Blue Monday: Service Bus Namespace Changes Will Require Changes To Current Code

It looks like the Azure release sprints are awaiting the end of the dog days of summer, so there’s very little in the way of Azure service updates of interest to .NET developers.

But there is one update that has direct effect on things you may already be doing.

Service Bus namespace changes will affect current code

You can now manage Service Bus messaging in the “new new” portal.

This also marks the beginning of new namespaces that sort out relays, event hubs and more typical queues / topics.

As part of this announcement, Microsoft said:

One key point to make, is that none of these changes will have any runtime impact on current namespaces. Our current portal will still support the mixed namespace types but not for long. The support lasts to help customers to successfully migrate to new namespace types under the specific services. Moving forward we want our customers to create queues and topics under the Messaging namespace type, event hub under the Event Hub namespace type and relay under Relay namespace type. (emphasis added)

At the time, I took that to mean there was no need to re-engineer my Service Bus applications to use the new namespaces:

I missed the “but not for long” part. Microsoft should have been clearer about this: It’s now obvious to me that we eventually need to migrate current Service Bus messaging to the new namespaces, which probably means recreating them and certainly means changing code.

DevTest Labs VM counts increased

Azure continues to plow ahead with DevTest Labs, last week fixing a problem that limited DevTest Lab VMs to a single storage account and thus, no more than 40 standard VMs, and only 25 if they were tied to premium storage (i.e., SSD boot drives).

Now, DevTest Labs will automatically spin up storage accounts as needed for the VMs you create, balancing the disk load across as many new storage accounts as needed.

As I’ve said before, a decent Azure Resource Manager template could do this for you, too.

Azure Active Directory B2C improvements

Recently Azure announced Active Directory B2C, or “business to consumer,” which is basically a way to store application users that previously would have been stashed in a SQL Server database or the like, into Active Directory.

By storing your non-domain users in Active Directory, you can leverage the features of AD — such as federation and OAuth (e.g., Facebook / Twitter / Google logins).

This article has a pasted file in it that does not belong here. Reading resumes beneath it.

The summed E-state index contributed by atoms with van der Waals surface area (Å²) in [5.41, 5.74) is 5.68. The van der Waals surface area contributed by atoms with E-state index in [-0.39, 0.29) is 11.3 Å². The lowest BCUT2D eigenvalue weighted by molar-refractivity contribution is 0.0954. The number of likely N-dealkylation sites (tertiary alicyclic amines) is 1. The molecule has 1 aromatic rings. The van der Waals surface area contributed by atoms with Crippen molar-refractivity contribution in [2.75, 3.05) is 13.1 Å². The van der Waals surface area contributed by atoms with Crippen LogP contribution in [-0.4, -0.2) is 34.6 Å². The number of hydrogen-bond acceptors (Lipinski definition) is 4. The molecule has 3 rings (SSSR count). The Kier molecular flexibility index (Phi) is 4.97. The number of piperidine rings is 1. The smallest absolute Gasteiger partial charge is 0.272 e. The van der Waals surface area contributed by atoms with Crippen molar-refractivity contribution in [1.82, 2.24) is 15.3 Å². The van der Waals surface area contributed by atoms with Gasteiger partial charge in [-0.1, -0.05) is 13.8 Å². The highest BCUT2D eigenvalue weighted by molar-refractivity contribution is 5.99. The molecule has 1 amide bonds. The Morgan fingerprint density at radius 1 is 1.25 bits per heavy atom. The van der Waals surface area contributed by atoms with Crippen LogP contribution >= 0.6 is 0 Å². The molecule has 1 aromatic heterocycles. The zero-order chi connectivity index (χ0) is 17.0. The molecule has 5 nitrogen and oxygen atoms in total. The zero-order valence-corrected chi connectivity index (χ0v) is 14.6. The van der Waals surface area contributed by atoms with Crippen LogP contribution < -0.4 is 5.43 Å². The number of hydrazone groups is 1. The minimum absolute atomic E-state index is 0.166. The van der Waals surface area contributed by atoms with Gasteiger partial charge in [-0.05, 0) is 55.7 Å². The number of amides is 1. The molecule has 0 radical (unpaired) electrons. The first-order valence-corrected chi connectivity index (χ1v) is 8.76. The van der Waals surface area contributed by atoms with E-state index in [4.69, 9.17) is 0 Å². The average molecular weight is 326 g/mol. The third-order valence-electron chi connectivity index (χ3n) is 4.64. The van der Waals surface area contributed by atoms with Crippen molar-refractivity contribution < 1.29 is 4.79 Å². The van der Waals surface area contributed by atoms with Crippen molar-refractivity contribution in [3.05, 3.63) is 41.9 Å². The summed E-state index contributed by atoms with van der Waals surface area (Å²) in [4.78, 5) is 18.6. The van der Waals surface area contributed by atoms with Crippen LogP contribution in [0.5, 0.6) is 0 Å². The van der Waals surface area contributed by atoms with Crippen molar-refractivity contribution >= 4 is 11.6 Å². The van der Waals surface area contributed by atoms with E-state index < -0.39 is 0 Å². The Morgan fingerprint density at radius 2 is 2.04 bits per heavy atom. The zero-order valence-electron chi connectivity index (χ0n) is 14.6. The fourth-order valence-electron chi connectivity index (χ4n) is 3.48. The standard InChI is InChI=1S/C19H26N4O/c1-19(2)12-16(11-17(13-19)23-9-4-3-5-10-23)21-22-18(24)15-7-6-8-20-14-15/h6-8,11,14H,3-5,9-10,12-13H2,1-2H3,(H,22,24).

Beyond that, putting users into AD makes them easier to authenticate across a variety of applications, meaning that as you expand and change services that require identity, you don’t need to re-engineer — or worse, attempt to sync — multiple data stores.

New to Azure AD B2C is support for the Easy Auth App Token Refresh API, which is basically a way to store OAuth tokens in a way that keeps them associated with your users, thus seriously reducing the overhead for managing OAuth sessions — both for you and for the client.

Microsoft notes that this is especially useful to mobile developers.

Everybody who works with OAuth fears it and practically no one understands it, but there’s no question it gets that job done. Having what is effectively a gray box help manage sessions is a real boon.

Parse Server template available

There’s a new Parse Server Azure Resource Manager template.

Parse is basically a back-end framework for building mobile apps; it takes care of the data interchange stuff needed for things like user accounts, messaging and the like.

This makes managing a mobile app’s infrastructure much easier, and Azure’s high availability / disaster recovery features make running Parse Server there very attractive.

Facebook, which bought Parse in 2013, pulled the rug out in January, but released the project to open source; basically telling developers, “You don’t have to find a different back-end framework, but you can’t stay here.”

Azure has all the services needed to run Parse, but knowing what and how to spin them up is pretty foreign to the average mobile developer, so the ARM template is a nice add.

Odds and ends

Featured image by Gellinger via Pixabay, in the public domain.
Featured image by Gellinger via Pixabay, in the public domain.

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